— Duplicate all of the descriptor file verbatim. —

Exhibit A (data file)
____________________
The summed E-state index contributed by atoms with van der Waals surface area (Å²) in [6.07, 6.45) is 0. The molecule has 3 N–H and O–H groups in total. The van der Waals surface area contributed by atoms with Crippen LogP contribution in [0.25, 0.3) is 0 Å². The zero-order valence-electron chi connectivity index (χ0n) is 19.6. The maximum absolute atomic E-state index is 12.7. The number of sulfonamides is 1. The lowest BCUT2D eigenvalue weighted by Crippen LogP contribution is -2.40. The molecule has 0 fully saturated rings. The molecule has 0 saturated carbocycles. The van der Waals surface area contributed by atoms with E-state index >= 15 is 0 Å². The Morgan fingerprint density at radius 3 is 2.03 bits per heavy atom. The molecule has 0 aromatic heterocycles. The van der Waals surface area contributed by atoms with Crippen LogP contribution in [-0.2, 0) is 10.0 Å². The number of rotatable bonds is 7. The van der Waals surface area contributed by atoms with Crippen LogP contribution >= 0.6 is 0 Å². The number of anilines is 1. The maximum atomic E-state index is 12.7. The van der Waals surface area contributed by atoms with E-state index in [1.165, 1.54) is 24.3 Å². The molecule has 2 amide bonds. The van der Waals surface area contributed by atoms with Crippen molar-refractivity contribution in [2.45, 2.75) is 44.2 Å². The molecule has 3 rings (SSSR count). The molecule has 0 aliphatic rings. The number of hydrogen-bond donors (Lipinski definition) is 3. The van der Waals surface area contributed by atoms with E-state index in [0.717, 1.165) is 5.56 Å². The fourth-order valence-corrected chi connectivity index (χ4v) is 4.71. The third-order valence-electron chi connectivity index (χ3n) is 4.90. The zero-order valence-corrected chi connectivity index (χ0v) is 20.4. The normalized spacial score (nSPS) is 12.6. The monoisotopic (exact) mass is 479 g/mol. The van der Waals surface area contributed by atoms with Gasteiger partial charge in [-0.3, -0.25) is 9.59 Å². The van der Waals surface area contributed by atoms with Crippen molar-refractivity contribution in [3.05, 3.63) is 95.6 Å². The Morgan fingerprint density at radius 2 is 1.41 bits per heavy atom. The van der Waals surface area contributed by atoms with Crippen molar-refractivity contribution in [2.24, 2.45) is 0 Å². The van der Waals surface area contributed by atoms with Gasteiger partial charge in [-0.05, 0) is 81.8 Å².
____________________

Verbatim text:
The summed E-state index contributed by atoms with van der Waals surface area (Å²) in [6.07, 6.45) is 0. The molecule has 3 N–H and O–H groups in total. The van der Waals surface area contributed by atoms with Crippen LogP contribution in [0.25, 0.3) is 0 Å². The zero-order valence-electron chi connectivity index (χ0n) is 19.6. The maximum absolute atomic E-state index is 12.7. The number of sulfonamides is 1. The lowest BCUT2D eigenvalue weighted by Crippen LogP contribution is -2.40. The molecule has 0 fully saturated rings. The molecule has 0 saturated carbocycles. The van der Waals surface area contributed by atoms with E-state index >= 15 is 0 Å². The Morgan fingerprint density at radius 3 is 2.03 bits per heavy atom. The molecule has 0 aromatic heterocycles. The van der Waals surface area contributed by atoms with Crippen LogP contribution in [-0.2, 0) is 10.0 Å². The number of rotatable bonds is 7. The van der Waals surface area contributed by atoms with Crippen LogP contribution >= 0.6 is 0 Å². The number of anilines is 1. The maximum atomic E-state index is 12.7. The van der Waals surface area contributed by atoms with E-state index in [1.165, 1.54) is 24.3 Å². The molecule has 2 amide bonds. The van der Waals surface area contributed by atoms with Crippen molar-refractivity contribution in [2.45, 2.75) is 44.2 Å². The molecule has 3 rings (SSSR count). The molecule has 0 aliphatic rings. The number of hydrogen-bond donors (Lipinski definition) is 3. The van der Waals surface area contributed by atoms with E-state index in [0.717, 1.165) is 5.56 Å². The fourth-order valence-corrected chi connectivity index (χ4v) is 4.71. The third-order valence-electron chi connectivity index (χ3n) is 4.90. The zero-order valence-corrected chi connectivity index (χ0v) is 20.4. The normalized spacial score (nSPS) is 12.6. The monoisotopic (exact) mass is 479 g/mol. The van der Waals surface area contributed by atoms with Gasteiger partial charge in [-0.3, -0.25) is 9.59 Å². The van der Waals surface area contributed by atoms with Crippen molar-refractivity contribution in [3.05, 3.63) is 95.6 Å². The Morgan fingerprint density at radius 2 is 1.41 bits per heavy atom. The van der Waals surface area contributed by atoms with Crippen molar-refractivity contribution in [2.24, 2.45) is 0 Å². The van der Waals surface area contributed by atoms with Gasteiger partial charge in [-0.05, 0) is 81.8 Å².